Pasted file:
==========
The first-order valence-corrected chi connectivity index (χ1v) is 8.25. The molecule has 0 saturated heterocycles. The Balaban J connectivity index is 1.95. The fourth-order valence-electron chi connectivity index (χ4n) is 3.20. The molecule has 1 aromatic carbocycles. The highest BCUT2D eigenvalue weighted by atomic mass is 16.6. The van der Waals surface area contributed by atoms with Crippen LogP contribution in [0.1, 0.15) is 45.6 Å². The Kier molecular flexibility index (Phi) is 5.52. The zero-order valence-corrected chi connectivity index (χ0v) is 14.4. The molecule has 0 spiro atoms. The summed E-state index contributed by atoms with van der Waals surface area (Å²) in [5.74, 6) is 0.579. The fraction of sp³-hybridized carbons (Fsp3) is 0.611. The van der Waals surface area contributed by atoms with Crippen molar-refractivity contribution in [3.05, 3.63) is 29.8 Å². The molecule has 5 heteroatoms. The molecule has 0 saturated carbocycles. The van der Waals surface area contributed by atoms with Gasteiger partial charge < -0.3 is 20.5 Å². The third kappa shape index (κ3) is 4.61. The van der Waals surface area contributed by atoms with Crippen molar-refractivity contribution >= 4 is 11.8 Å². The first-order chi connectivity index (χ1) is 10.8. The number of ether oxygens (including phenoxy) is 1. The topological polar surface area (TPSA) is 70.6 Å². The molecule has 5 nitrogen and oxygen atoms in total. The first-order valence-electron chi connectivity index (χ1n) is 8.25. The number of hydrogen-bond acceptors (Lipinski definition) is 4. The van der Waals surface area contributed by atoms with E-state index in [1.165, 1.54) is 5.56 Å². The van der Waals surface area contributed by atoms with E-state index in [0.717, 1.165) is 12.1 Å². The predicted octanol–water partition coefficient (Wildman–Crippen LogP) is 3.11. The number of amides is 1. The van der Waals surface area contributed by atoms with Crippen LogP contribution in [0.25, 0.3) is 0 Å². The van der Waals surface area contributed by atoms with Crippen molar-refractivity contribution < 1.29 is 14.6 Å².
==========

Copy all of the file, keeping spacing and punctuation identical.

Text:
The first-order valence-corrected chi connectivity index (χ1v) is 8.25. The molecule has 0 saturated heterocycles. The Balaban J connectivity index is 1.95. The fourth-order valence-electron chi connectivity index (χ4n) is 3.20. The molecule has 1 aromatic carbocycles. The highest BCUT2D eigenvalue weighted by atomic mass is 16.6. The van der Waals surface area contributed by atoms with Crippen LogP contribution in [0.1, 0.15) is 45.6 Å². The Kier molecular flexibility index (Phi) is 5.52. The zero-order valence-corrected chi connectivity index (χ0v) is 14.4. The molecule has 0 spiro atoms. The summed E-state index contributed by atoms with van der Waals surface area (Å²) in [5.74, 6) is 0.579. The fraction of sp³-hybridized carbons (Fsp3) is 0.611. The van der Waals surface area contributed by atoms with Crippen molar-refractivity contribution in [3.05, 3.63) is 29.8 Å². The molecule has 5 heteroatoms. The molecule has 0 saturated carbocycles. The van der Waals surface area contributed by atoms with Gasteiger partial charge < -0.3 is 20.5 Å². The third kappa shape index (κ3) is 4.61. The van der Waals surface area contributed by atoms with Crippen molar-refractivity contribution >= 4 is 11.8 Å². The first-order chi connectivity index (χ1) is 10.8. The number of ether oxygens (including phenoxy) is 1. The topological polar surface area (TPSA) is 70.6 Å². The molecule has 5 nitrogen and oxygen atoms in total. The first-order valence-electron chi connectivity index (χ1n) is 8.25. The number of hydrogen-bond acceptors (Lipinski definition) is 4. The van der Waals surface area contributed by atoms with E-state index in [1.165, 1.54) is 5.56 Å². The van der Waals surface area contributed by atoms with E-state index in [0.717, 1.165) is 12.1 Å². The predicted octanol–water partition coefficient (Wildman–Crippen LogP) is 3.11. The number of amides is 1. The van der Waals surface area contributed by atoms with Crippen LogP contribution in [0.25, 0.3) is 0 Å². The van der Waals surface area contributed by atoms with Crippen molar-refractivity contribution < 1.29 is 14.6 Å².